Friday, August 6, 2021
In January of 2020, The Bharara Task Force on Insider Trading released its report recommending that Congress adopt sweeping reforms of our insider trading enforcement regime. And it appears there is at least some momentum building to act on this recommendation. In April of 2021, the House of Representatives passed the Promoting Transparent Standards for Corporate Insiders Act, and in May of 2021, the House passed the Insider Trading Prohibition Act. I have expressed some concerns about these bills (see, e.g., here and here). But, as I argue in my book, Insider Trading: Law, Ethics, and Reform, I am in complete agreement with the claim that our current insider trading regime is broken and needs to be reformed.
We should not, however, rush to adopt a new insider trading regime without first thoughtfully considering what constitutes insider trading; why it is wrong; who is harmed by it; and the nature and extent of the harm. The answers to these questions have been subject to endless academic debate, but are crucial for determining whether insider trading should be regulated civilly and/or criminally (or not at all), as well as for determining the nature and magnitude of any sanctions to be imposed.
Historically, insider trading regimes around the globe can be grouped (roughly) into four categories (listed from the least to most restrictive): (a) laissez-faire regimes, which permit all trading on information asymmetries, so long as there is no affirmative fraud (actual misrepresentations or concealment); (b) fiduciary-fraud regimes, which recognize a duty to disclose or abstain from trading, but only for those who share a recognized duty of trust and confidence (with either the counterparty to the trade, or with the source of the information, or both); (c) equal-access regimes, which preclude trading by those who have acquired information advantages by virtue of their privileged access to sources that are structurally closed to other market participants (regardless of whether such trading violates a duty of trust and confidence); and (d) parity-of-information regimes, which strive to prohibit all trading on material nonpublic information (regardless of the source).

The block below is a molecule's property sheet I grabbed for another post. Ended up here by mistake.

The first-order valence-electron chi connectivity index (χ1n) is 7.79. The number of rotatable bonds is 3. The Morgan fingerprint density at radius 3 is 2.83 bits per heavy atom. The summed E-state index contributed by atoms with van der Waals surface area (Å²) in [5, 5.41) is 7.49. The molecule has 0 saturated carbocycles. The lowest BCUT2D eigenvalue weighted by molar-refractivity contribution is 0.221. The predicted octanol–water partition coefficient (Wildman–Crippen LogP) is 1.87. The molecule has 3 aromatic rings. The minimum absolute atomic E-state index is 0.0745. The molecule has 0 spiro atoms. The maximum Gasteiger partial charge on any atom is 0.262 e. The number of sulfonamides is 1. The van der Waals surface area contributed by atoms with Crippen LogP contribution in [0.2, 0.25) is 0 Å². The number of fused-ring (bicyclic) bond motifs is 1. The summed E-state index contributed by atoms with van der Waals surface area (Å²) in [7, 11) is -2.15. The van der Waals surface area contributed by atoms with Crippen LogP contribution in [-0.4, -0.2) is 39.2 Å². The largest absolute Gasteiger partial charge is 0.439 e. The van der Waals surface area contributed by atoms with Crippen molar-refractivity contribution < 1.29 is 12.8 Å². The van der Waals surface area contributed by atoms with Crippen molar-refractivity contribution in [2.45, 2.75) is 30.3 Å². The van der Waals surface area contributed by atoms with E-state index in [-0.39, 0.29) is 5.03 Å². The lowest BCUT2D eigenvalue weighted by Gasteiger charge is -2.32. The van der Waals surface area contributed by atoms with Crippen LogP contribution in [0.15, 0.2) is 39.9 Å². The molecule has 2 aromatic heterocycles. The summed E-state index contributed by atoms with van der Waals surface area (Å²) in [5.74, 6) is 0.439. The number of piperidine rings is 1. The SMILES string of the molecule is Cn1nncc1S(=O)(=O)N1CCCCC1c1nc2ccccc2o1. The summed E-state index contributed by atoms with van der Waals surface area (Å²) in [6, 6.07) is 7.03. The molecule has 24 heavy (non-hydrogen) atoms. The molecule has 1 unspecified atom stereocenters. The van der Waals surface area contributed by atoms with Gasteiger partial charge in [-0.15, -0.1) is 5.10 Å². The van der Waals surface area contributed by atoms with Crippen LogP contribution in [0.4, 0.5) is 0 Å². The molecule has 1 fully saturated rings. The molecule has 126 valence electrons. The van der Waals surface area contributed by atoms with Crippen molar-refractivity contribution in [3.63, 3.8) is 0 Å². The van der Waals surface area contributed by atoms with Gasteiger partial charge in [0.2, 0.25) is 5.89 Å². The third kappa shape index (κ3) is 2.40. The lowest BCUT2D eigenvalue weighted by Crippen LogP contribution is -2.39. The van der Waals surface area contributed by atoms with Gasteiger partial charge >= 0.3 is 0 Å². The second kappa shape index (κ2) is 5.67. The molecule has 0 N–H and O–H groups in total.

The following scenario illustrates conduct that would expose the trader to liability under a parity-of-information regime, but not under an equal access, fiduciary-fraud, or laissez-faire regime. As you read through the fact pattern, ask yourself: (1) Is this trading wrong? (2) Who (if anyone) is harmed by it? (3) What is the nature and extent of the harm? (4) Should this trading be regulated (civilly or criminally)? (Please share any answers/thoughts in the comments below!):
A high-school janitor is traveling home from work late at night on a public bus. She looks down and sees a trampled piece of paper. She picks up the paper and reads it. It appears to be someone’s notes from a meeting—though there is nothing to identify the paper’s owner/author. The paper reads as follows:
Meet at HQ of XYZ Corp at 3PM on Jan. 3 to finalize the merger with BIG Corp. Merger to be announced to public on Jan 10. Note: the announcement of merger will send shares of XYZ through the roof, so everyone must maintain strict confidentiality.
The janitor looks up and sees the bus is totally empty. There is no chance of finding the person who dropped the paper. It is January 4. The janitor opens an online brokerage account when she gets home and buys as many shares of XYZ Corp as she can afford. She makes huge profits when the merger is announced on January 10.
If you do not think the janitor has done anything wrong or harmful in this scenario, then you will probably not favor the parity-of-information model for insider trading regulation—which would render this conduct illegal. You will likely favor some version of one of the other insider-trading models instead. My next post will offer a scenario to test our intuitions about the equal-access model (the second-most restrictive regime).
The hope is that walking through these scenarios will help bring some clarity to our shared understanding of when trading on material nonpublic information is wrong and harmful—and (given our answer to this question) the nature and extent to which it should be regulated.